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Wale Edun Speaks On Tinubu’s Administration Involvement In Closing Of About 800 Companies

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Wale Edun

The Minister of Finance and Coordinating Minister of the Economy, Wale Edun, has revealed that the President Bola Tinubu-led administration was not responsible for the economic woes that led to the closure of about 800 companies in 2023.

BrandNewsDay reports that Edun made this known in a statement on Tuesday during the ministerial press briefing in Abuja.

He added that the departure of these companies from Nigeria’s economic landscape did not happen overnight; instead, factors like market instability, unfulfilled promises, and breaches of contract forced them out.

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The minister noted that President Tinubu’s administration is addressing the issues.

“Our government inherits the assets and liabilities of the previous administration. The 800 companies or so did not make up their minds overnight. They stayed until they could stay no more.

“The conditions which send them packing are no more. Those conditions were a foreign exchange market that was in no way fit for business without liquidity.”

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Recall that earlier in February, the Manufacturing Association of Nigeria (MAN) reported a concerning trend within its industry, indicating that about 767 manufacturing companies shut down operations in Nigeria in 2023.

In addition, the association noted that another 335 companies were financially distressed in the same year.

According to MAN, this development is attributed to various economic difficulties, including exchange rate volatility, rising inflation, and a general worsening of the investment climate.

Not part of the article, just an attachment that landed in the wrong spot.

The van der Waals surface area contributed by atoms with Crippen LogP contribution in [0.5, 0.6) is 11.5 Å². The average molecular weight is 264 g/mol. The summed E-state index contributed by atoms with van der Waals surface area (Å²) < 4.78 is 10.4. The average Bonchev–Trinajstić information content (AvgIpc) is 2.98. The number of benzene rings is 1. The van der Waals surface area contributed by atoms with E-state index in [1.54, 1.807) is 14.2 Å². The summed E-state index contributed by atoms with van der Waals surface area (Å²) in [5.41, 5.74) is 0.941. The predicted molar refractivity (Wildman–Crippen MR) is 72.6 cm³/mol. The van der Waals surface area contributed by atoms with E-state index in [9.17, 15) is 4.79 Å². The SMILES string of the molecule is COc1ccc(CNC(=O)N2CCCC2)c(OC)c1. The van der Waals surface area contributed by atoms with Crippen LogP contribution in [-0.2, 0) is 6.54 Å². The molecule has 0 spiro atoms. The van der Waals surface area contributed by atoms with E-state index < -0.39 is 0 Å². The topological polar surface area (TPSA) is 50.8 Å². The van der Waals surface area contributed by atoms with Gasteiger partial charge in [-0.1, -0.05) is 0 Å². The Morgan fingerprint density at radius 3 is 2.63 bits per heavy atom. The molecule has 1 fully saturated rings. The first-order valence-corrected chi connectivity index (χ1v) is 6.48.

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“The manufacturing sector is already plagued with multidimensional challenges. In 2023, 335 manufacturing companies became distressed and 767 shut down.”

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The Minister agreed that the shutdown businesses “ were the general economic regime marked by instability, broken promises, lack of adherence to contract and so on.

“The new environment which investors face is one in which inflation is being attacked and eventually lead to lower interest rates where investors can use the very vibrant domestic market to add their own equities and invest,” Edun said.

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The spokesperson for MAN added in his statement, “The capacity utilization in the sector has declined to 56%; interest rate is effectively above 30%; foreign exchange to import raw materials and production machine inventory of unsold finished products has increased to N350 billion and the real growth has dropped to 2.4%”.

According to the Nigeria Bureau of Statistics (NBS), Nigeria records a drop in GDP to 2.9% in the first quarter of 2024, lower than the rate recorded in the fourth quarter of 2023 which was 3.46%.

In the non-oil sector, the GDP growth was 2.80% in real terms during Q1 2024. This growth rate was 0.02 percentage points higher than the same quarter in 2023, but 0.28 percentage points lower than Q4 2023.

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